David Willetts, the Science and Universities Minister, said on 9th June 2010 that it is of the utmost importance that independent scientific advice is respected by the Government. The Tory minister is attempting to repair the damage caused by the sacking of David Nutt, the chief drugs adviser, for disagreeing with policy on cannabis and Ecstasy classification.Mr Willetts said he would transform the Government’s relationship with science by giving experts the right to disagree with policy.Yeah right when have the government ever listened.

The truth is David Nutt who was the chief drugs advisor was sacked for disagreeing with government policy. I truly believe that if it doesn’t fit into what the government want in their policy then there really is no point in having advisors in the first place. They just don’t listen if it’s not their way then it’s nobody’s way. If the government are not willing to listen to the top man who was sacked then who are they going to listen to (Themselves).

Statistics show that David Nutt was 100% correct when advising the government on drugs but they don’t listen. When confronted with the truth if it dosent fit into their policy then they try to discredit the experts.


http://www.google.co.uk/url?sa=t&source=web&cd=1&ved=0CBYQFjAA&url=http%3A%2F%2Fwww.guardian.co.uk%2Fscience%2Fpo litical-science%2F2010%2Fdec%2F07%2Fscientists-drugs-advisory-council-acmd&ei=RfQJTdjPDIXKhAfE2M2YDw&usg=AFQjCNHCtueisu_t29duTSG-30thIpFQlQ

John Parslow
16th December 2010, 11:26
If we start to legalise drugs what will the C.I.A. do for pocket money? JP :cool:

The One
16th December 2010, 12:17
If we start to legalise drugs what will the C.I.A. do for pocket money? JP love it

They could always take a percentage of the big issue:o . The Big Issue is a business solution to a social problem, demonstrating that an organisation can succeed whilst being simultaneously driven by commercial aims and social objectives

kouby
16th December 2010, 16:00
I like this guy. It would probably drive those CIA totally nuts, I can already imagine them loosing hours of sleep over this!

Ahkenaten
16th December 2010, 17:53
Bob Ainsworth describes war on drugs as 'nothing short of a disaster' and calls on government to look at other options

http://static.guim.co.uk/sys-images/Admin/BkFill/Default_image_group/2010/12/16/1292486452832/Former-Defence-Secretary--007.jpg
Bob Ainsworth has called on the government to replace 'failed war on drugs' with strict regulation. Photograph: Andy Rain/EPA

Former defence secretary Bob Ainsworth has called for the government to consider legalising drugs, saying prohibition has failed to protect the public.

The war on drugs had been "nothing short of a disaster" and it was time to study other options, including decriminalising possession of drugs and legally regulating their production and supply, Ainsworth said.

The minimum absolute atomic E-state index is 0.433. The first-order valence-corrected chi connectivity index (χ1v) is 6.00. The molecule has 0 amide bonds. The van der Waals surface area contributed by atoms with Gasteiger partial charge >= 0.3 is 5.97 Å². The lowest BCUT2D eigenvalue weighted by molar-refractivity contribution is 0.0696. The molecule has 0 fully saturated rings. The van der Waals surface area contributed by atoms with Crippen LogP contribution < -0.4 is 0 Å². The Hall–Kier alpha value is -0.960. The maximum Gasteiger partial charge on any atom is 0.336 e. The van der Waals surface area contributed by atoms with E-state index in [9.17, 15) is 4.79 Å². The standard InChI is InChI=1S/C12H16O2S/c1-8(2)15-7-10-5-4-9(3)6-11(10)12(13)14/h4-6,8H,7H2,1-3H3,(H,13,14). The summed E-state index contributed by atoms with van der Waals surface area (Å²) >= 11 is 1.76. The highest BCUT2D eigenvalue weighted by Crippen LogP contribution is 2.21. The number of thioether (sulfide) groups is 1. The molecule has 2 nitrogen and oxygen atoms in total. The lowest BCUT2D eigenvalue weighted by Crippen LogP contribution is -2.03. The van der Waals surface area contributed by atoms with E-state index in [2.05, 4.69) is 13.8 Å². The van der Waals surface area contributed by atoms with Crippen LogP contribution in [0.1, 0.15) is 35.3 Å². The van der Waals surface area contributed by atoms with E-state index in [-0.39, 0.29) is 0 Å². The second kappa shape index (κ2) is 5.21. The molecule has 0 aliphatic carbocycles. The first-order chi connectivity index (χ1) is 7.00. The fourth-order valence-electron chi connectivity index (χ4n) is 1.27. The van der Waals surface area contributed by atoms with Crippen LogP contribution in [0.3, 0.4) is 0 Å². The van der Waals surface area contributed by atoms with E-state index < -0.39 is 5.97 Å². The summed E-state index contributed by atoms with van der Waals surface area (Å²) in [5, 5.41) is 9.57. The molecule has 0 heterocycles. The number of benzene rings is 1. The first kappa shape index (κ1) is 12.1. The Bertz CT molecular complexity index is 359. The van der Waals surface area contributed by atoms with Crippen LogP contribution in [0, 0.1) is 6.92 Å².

Referring to the legalisation of alcohol in the United States after 13 years of prohibition, he said: "After 50 years of global drug prohibition it is time for governments throughout the world to repeat this shift with currently illegal drugs."

The Labour backbencher, who was previously a Home Office drugs minister, went on: "Politicians and the media need to engage in a genuine and grown up debate about alternatives to prohibition, so that we can build a consensus based on delivering the best outcomes for our children and communities.

"Prohibition has failed to protect us.

"Leaving the drugs market in the hands of criminals causes huge and unnecessary harms to individuals, communities and entire countries, with the poor the hardest hit.

"We spend billions of pounds without preventing the wide availability of drugs.

"It is time to replace our failed war on drugs with a strict system of legal regulation, to make the world a safer, healthier place, especially for our children.

"We must take the trade away from organised criminals and hand it to the control of doctors and pharmacists."

Ainsworth called on those on all sides of the debate to support "an independent, evidence-based review, exploring all policy options, including further resourcing the war on drugs, decriminalising the possession of drugs, and legally regulating their production and supply".

"One way to do this would be an impact assessment of the Misuse of Drugs Act in line with the 2002 home affairs select committee finding – which included David Cameron – for the government to explore alternatives to prohibition, including legal regulation.

"As drugs minister in the Home Office I saw how prohibition fails to reduce the harm that drugs cause in the UK, fuelling burglaries, gifting the trade to gangsters and increasing HIV infections.